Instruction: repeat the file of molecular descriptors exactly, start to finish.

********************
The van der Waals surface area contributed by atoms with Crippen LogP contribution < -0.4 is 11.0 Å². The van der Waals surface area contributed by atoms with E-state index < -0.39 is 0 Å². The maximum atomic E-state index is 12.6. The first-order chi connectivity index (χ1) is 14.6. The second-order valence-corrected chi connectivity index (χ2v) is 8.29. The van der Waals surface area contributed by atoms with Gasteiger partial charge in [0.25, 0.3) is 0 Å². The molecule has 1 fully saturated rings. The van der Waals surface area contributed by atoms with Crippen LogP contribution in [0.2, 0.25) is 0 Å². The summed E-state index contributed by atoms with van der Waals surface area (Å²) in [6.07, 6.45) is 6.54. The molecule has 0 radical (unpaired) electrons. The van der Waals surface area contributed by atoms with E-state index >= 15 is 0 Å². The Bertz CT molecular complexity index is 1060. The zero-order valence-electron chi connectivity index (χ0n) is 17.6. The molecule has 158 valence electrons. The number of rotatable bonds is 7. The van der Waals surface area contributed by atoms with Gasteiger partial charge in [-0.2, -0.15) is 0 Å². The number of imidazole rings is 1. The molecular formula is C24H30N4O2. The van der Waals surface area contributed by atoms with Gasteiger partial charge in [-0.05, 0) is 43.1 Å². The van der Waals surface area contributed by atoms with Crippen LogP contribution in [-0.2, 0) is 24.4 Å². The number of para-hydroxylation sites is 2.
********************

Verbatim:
The van der Waals surface area contributed by atoms with Crippen LogP contribution < -0.4 is 11.0 Å². The van der Waals surface area contributed by atoms with E-state index < -0.39 is 0 Å². The maximum atomic E-state index is 12.6. The first-order chi connectivity index (χ1) is 14.6. The second-order valence-corrected chi connectivity index (χ2v) is 8.29. The van der Waals surface area contributed by atoms with Gasteiger partial charge in [0.25, 0.3) is 0 Å². The molecule has 1 fully saturated rings. The van der Waals surface area contributed by atoms with Crippen LogP contribution in [0.2, 0.25) is 0 Å². The summed E-state index contributed by atoms with van der Waals surface area (Å²) in [6.07, 6.45) is 6.54. The molecule has 0 radical (unpaired) electrons. The van der Waals surface area contributed by atoms with E-state index >= 15 is 0 Å². The Bertz CT molecular complexity index is 1060. The zero-order valence-electron chi connectivity index (χ0n) is 17.6. The molecule has 158 valence electrons. The number of rotatable bonds is 7. The van der Waals surface area contributed by atoms with Gasteiger partial charge in [-0.2, -0.15) is 0 Å². The number of imidazole rings is 1. The molecular formula is C24H30N4O2. The van der Waals surface area contributed by atoms with Gasteiger partial charge in [-0.05, 0) is 43.1 Å². The van der Waals surface area contributed by atoms with Crippen LogP contribution in [-0.2, 0) is 24.4 Å². The number of para-hydroxylation sites is 2.